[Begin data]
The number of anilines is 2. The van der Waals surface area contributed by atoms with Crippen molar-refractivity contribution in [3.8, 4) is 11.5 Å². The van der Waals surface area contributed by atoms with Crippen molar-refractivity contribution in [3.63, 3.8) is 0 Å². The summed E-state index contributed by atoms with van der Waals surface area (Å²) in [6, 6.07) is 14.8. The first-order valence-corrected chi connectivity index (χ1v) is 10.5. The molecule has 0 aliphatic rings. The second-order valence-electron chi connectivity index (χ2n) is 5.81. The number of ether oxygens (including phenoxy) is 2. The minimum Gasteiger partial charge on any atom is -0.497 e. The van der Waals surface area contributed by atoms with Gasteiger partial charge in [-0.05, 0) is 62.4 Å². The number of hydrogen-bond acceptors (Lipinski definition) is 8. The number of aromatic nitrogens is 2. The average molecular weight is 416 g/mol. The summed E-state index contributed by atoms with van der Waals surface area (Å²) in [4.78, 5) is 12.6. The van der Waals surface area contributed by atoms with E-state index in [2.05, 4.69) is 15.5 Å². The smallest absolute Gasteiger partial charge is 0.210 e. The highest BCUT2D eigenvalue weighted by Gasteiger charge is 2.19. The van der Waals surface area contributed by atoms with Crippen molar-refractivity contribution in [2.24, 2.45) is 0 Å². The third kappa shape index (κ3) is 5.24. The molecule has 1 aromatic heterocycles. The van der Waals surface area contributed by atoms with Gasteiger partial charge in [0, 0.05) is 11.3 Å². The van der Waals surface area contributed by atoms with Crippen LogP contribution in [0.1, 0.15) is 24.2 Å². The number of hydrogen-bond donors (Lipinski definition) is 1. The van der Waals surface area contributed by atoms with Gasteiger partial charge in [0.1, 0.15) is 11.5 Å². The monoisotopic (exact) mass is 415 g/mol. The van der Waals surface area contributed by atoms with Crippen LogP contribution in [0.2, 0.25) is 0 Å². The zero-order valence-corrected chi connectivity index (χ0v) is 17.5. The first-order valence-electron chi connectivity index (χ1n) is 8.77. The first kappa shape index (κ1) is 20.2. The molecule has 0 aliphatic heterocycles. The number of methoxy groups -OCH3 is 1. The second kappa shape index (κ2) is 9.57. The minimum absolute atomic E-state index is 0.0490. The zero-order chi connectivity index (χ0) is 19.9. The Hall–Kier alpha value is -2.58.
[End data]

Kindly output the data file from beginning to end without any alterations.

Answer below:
The number of anilines is 2. The van der Waals surface area contributed by atoms with Crippen molar-refractivity contribution in [3.8, 4) is 11.5 Å². The van der Waals surface area contributed by atoms with Crippen molar-refractivity contribution in [3.63, 3.8) is 0 Å². The summed E-state index contributed by atoms with van der Waals surface area (Å²) in [6, 6.07) is 14.8. The first-order valence-corrected chi connectivity index (χ1v) is 10.5. The molecule has 0 aliphatic rings. The second-order valence-electron chi connectivity index (χ2n) is 5.81. The number of ether oxygens (including phenoxy) is 2. The minimum Gasteiger partial charge on any atom is -0.497 e. The van der Waals surface area contributed by atoms with Gasteiger partial charge in [-0.05, 0) is 62.4 Å². The number of hydrogen-bond acceptors (Lipinski definition) is 8. The number of aromatic nitrogens is 2. The average molecular weight is 416 g/mol. The summed E-state index contributed by atoms with van der Waals surface area (Å²) in [4.78, 5) is 12.6. The van der Waals surface area contributed by atoms with E-state index in [2.05, 4.69) is 15.5 Å². The smallest absolute Gasteiger partial charge is 0.210 e. The highest BCUT2D eigenvalue weighted by Gasteiger charge is 2.19. The van der Waals surface area contributed by atoms with Crippen molar-refractivity contribution in [2.24, 2.45) is 0 Å². The third kappa shape index (κ3) is 5.24. The molecule has 1 aromatic heterocycles. The van der Waals surface area contributed by atoms with Gasteiger partial charge in [0, 0.05) is 11.3 Å². The van der Waals surface area contributed by atoms with Crippen LogP contribution in [0.1, 0.15) is 24.2 Å². The number of hydrogen-bond donors (Lipinski definition) is 1. The van der Waals surface area contributed by atoms with Gasteiger partial charge in [0.1, 0.15) is 11.5 Å². The monoisotopic (exact) mass is 415 g/mol. The van der Waals surface area contributed by atoms with Crippen LogP contribution in [0.2, 0.25) is 0 Å². The zero-order valence-corrected chi connectivity index (χ0v) is 17.5. The first-order valence-electron chi connectivity index (χ1n) is 8.77. The first kappa shape index (κ1) is 20.2. The molecule has 0 aliphatic heterocycles. The number of methoxy groups -OCH3 is 1. The second kappa shape index (κ2) is 9.57. The minimum absolute atomic E-state index is 0.0490. The zero-order chi connectivity index (χ0) is 19.9. The Hall–Kier alpha value is -2.58.